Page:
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The Rivers Ran Backward: The Civil War and the Remaking of the American Middle Border (Hardback)
  • The Rivers Ran Backward: The Civil War and the Remaking of the American Middle Border (Hardback)
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The Rivers Ran Backward: The Civil War and the Remaking of the American Middle Border (Hardback)

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£27.99
Hardback 528 Pages / Published: 16/06/2016
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Most Americans believe that the Ohio River was a clearly defined and static demographic and political boundary between North and South, an extension of the Mason-Dixon Line. Once settled, the new states west of the Appalachians - the slave states of Kentucky and Missouri and of the free states of Illinois, Indiana, Ohio, and Kansas - formed a fixed boundary between freedom and slavery, extending the border that inevitably produced the war. None of this is true, except perhaps the outcome of war. But the centrality of the Civil War and its outcome in the making of these tropes is undeniable. Historian Christopher Phillips contests the assumption that regional identities throughout the "Middle Border" states were stable in the era of the Civil War. States such as Missouri and Kentucky tended to identify as more western than southern during the first half of the nineteenth century. Conversely, much of the population of the lower Midwestern states of Ohio, Illinois, and Indiana had stronger cultural, economic, and political ties to slave states than to New England or the Middle Atlantic. But across the region the Civil War left an indelible imprint on the way in which residents thought of themselves and other Americans, proving as much a shaper as a product of regional identities. A sweeping argument employing a strong narrative, telling vignettes, and the voices of regional and national figures, this book makes a major contribution to Civil War history and to American history on a broader scale.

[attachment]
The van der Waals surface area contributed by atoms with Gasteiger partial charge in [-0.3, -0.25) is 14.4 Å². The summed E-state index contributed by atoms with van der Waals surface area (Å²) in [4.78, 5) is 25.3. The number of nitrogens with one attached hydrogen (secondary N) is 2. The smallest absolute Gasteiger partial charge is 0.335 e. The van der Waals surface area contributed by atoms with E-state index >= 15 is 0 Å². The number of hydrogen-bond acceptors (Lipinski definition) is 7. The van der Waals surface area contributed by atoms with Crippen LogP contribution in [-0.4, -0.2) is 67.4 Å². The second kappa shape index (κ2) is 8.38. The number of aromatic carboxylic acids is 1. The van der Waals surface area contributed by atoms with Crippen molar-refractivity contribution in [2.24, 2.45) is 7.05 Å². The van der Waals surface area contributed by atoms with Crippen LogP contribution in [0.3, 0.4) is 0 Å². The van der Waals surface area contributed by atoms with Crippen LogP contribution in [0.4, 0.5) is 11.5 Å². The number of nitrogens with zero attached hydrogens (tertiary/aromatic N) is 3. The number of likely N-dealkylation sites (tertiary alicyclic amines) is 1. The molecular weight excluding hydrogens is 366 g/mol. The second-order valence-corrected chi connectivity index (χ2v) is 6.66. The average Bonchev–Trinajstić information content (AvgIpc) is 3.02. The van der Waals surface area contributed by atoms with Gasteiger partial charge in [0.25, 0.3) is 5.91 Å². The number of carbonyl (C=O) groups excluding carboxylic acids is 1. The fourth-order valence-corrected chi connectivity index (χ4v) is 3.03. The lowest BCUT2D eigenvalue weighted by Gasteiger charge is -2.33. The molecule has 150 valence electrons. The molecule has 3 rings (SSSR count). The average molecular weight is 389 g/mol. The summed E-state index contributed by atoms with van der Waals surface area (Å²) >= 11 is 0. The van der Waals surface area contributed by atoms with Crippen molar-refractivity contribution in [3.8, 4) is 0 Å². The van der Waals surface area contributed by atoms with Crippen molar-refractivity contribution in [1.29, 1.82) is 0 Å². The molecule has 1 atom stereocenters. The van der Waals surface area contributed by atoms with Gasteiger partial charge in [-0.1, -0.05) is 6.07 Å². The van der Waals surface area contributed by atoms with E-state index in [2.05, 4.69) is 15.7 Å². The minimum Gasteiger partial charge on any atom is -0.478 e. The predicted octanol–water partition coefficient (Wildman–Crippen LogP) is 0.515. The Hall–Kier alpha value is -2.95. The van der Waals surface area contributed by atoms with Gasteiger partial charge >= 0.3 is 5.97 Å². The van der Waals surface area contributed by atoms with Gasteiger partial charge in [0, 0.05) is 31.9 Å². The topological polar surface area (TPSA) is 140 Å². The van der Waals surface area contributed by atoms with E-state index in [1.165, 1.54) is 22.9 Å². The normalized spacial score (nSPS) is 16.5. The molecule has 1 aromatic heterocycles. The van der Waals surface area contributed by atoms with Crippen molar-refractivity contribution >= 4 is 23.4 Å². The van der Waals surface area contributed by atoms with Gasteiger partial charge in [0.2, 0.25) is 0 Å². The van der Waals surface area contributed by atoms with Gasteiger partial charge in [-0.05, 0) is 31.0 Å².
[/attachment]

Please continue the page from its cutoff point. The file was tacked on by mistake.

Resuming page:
Publisher: Oxford University Press Inc
ISBN: 9780195187236
Number of pages: 528
Weight: 812 g
Dimensions: 239 x 164 x 41 mm


MEDIA REVIEWS
Despite the complex topic, The Rivers Ran Backward is a readable, well-written and exhaustively researched work (with a 47-page bibliography to prove it) and is certainly one of the most important Civil War books in recent memory. * Mark Christ, Kansas History *
Phillips's thoroughly researched and well-argued account presents an original and persuasive interpretation that deserves wide attention. The Rivers Ran Backward should become a standard work on the trans-Appalachian West. * Jonathan M. Atkins, American Historical Review *
essential reading for anyone interested in the American Civil War and its unforeseen consequences. * Robert Cook, Reviews in History *
Phillips' expert command of Kentucky and Missouri history enables him to analyze incisively the war's impact in the Lower North ... [The subfield's] most important and wide-reaching title to date. * Civil War Book Review *

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